Bank of America said Tuesday it’s launching a nationwide program that
pays homeowners as much as $30,000 to complete short sales.
The lending giant tested a similar program in Florida last year from
Sept. 26 through Nov. 30, and nearly 11,000 Florida borrowers verbally
agreed to complete their short sales by August of this year. So far, 847
of the deals have closed.
The average payment as part of the Florida pilot is $12,000, the bank said.
To qualify for the national program, a seller must work with Bank of
America to obtain a preapproved price prior to submitting an offer from a
prospective buyer. The short sale must be started by the end of 2012
and close by Sept. 26, 2013. Also, Bank of America must own and service
Homeowners who now are in the process of a short sale with Bank of America may be eligible for the program.
The amount of money homeowners receive “will be determined on a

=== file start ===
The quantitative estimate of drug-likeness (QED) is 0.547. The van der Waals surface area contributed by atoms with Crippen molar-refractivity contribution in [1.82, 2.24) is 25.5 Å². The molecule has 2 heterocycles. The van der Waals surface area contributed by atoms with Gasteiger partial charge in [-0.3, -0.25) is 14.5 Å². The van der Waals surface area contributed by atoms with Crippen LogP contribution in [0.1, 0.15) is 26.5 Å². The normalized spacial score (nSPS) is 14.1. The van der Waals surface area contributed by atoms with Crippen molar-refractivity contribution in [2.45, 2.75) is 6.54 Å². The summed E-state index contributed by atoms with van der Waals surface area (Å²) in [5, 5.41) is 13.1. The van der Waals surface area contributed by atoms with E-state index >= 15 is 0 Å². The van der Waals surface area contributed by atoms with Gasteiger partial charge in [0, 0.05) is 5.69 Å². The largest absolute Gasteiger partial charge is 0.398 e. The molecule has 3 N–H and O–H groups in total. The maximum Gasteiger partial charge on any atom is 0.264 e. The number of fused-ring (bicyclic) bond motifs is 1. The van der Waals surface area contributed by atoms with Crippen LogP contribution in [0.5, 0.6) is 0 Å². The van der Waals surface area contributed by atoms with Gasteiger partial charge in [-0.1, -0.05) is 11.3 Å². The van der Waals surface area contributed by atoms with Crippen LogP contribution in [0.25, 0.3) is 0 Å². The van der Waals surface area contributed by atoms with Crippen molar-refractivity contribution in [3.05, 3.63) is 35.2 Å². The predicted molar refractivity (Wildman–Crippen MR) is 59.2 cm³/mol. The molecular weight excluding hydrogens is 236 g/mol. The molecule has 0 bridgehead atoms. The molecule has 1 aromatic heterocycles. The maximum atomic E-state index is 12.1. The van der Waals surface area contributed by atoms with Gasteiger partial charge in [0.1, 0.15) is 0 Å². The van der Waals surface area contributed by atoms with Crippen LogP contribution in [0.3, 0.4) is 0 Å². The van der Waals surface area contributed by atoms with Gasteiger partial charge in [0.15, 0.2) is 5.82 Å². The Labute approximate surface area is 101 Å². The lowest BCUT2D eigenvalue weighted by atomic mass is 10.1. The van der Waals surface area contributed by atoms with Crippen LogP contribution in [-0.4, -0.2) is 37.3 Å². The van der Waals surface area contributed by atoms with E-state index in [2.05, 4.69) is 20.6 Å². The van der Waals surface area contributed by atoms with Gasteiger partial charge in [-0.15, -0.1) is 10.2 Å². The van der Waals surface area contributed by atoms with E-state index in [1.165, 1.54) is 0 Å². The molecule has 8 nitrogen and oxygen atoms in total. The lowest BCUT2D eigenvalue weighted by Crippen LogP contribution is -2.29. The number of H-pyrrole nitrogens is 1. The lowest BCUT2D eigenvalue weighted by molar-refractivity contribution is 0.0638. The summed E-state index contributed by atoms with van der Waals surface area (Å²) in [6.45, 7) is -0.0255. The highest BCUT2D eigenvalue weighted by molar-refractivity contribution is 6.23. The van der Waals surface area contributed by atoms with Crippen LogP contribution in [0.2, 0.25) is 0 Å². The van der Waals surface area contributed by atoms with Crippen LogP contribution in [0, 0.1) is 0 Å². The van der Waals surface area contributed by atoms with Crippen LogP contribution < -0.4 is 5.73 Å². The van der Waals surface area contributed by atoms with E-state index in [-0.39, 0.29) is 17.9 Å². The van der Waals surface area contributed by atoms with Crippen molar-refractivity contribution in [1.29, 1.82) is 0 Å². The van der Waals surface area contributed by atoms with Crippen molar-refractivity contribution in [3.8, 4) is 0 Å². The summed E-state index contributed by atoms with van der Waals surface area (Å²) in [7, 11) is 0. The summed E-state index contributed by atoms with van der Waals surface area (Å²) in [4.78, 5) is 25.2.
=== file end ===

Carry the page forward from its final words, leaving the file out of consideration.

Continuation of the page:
case-by-case basis using a calculation that includes the value of the
home, amount owed and other considerations,” Bank of America said in a
For more information about the program, call (877) 459-2852.
In a short sale, a lender allows a borrower with a financial hardship
to unload the property for less than the mortgage amount. The
transactions are faster than foreclosures, helping banks get troubled
loans off their books.
In recent years, some banks have given a few thousand dollars to
borrowers who leave their foreclosed homes in good condition. Last year,
lenders started giving cash to homeowners who complete short sales as an incentive to cooperate.
Bank of America says it expects the national program to get the
greatest response from homeowners in Florida, California, Nevada,
Arizona and other states hammered by the housing crash.
BOA says the incentive is to help homeowners transition out of their homes when nothing else has helped.